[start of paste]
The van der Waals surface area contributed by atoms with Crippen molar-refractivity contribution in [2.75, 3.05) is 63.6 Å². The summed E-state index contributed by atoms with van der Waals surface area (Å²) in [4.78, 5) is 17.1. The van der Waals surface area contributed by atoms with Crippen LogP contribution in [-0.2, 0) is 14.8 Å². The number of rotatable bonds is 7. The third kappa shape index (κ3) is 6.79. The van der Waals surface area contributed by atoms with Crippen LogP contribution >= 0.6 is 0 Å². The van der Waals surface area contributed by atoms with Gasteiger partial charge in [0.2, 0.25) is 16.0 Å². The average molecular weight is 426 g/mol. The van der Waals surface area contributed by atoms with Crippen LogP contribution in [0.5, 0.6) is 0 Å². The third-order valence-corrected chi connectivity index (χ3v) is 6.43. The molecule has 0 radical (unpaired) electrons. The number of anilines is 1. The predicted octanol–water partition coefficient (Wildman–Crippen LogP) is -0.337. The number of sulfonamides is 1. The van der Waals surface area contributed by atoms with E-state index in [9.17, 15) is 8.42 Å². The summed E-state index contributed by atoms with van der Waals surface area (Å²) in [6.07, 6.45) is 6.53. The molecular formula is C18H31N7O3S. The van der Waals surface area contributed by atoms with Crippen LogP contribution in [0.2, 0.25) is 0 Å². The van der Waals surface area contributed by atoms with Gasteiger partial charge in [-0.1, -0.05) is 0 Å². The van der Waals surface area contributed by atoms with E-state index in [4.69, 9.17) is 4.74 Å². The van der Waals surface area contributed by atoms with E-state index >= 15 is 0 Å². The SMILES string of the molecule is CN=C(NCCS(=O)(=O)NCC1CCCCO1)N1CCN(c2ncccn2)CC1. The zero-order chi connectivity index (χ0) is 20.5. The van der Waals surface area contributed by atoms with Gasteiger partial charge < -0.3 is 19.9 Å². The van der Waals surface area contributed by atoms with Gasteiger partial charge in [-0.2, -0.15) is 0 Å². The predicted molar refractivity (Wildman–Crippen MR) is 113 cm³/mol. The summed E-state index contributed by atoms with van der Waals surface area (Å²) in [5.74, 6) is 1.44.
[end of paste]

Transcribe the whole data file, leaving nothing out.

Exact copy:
The van der Waals surface area contributed by atoms with Crippen molar-refractivity contribution in [2.75, 3.05) is 63.6 Å². The summed E-state index contributed by atoms with van der Waals surface area (Å²) in [4.78, 5) is 17.1. The van der Waals surface area contributed by atoms with Crippen LogP contribution in [-0.2, 0) is 14.8 Å². The number of rotatable bonds is 7. The third kappa shape index (κ3) is 6.79. The van der Waals surface area contributed by atoms with Crippen LogP contribution >= 0.6 is 0 Å². The van der Waals surface area contributed by atoms with Gasteiger partial charge in [0.2, 0.25) is 16.0 Å². The average molecular weight is 426 g/mol. The van der Waals surface area contributed by atoms with Crippen LogP contribution in [0.5, 0.6) is 0 Å². The third-order valence-corrected chi connectivity index (χ3v) is 6.43. The molecule has 0 radical (unpaired) electrons. The number of anilines is 1. The predicted octanol–water partition coefficient (Wildman–Crippen LogP) is -0.337. The number of sulfonamides is 1. The van der Waals surface area contributed by atoms with E-state index in [9.17, 15) is 8.42 Å². The summed E-state index contributed by atoms with van der Waals surface area (Å²) in [6.07, 6.45) is 6.53. The molecular formula is C18H31N7O3S. The van der Waals surface area contributed by atoms with Crippen LogP contribution in [0.2, 0.25) is 0 Å². The van der Waals surface area contributed by atoms with Gasteiger partial charge in [-0.1, -0.05) is 0 Å². The van der Waals surface area contributed by atoms with E-state index in [4.69, 9.17) is 4.74 Å². The van der Waals surface area contributed by atoms with E-state index >= 15 is 0 Å². The SMILES string of the molecule is CN=C(NCCS(=O)(=O)NCC1CCCCO1)N1CCN(c2ncccn2)CC1. The zero-order chi connectivity index (χ0) is 20.5. The van der Waals surface area contributed by atoms with Gasteiger partial charge < -0.3 is 19.9 Å². The van der Waals surface area contributed by atoms with Gasteiger partial charge in [-0.2, -0.15) is 0 Å². The predicted molar refractivity (Wildman–Crippen MR) is 113 cm³/mol. The summed E-state index contributed by atoms with van der Waals surface area (Å²) in [5.74, 6) is 1.44.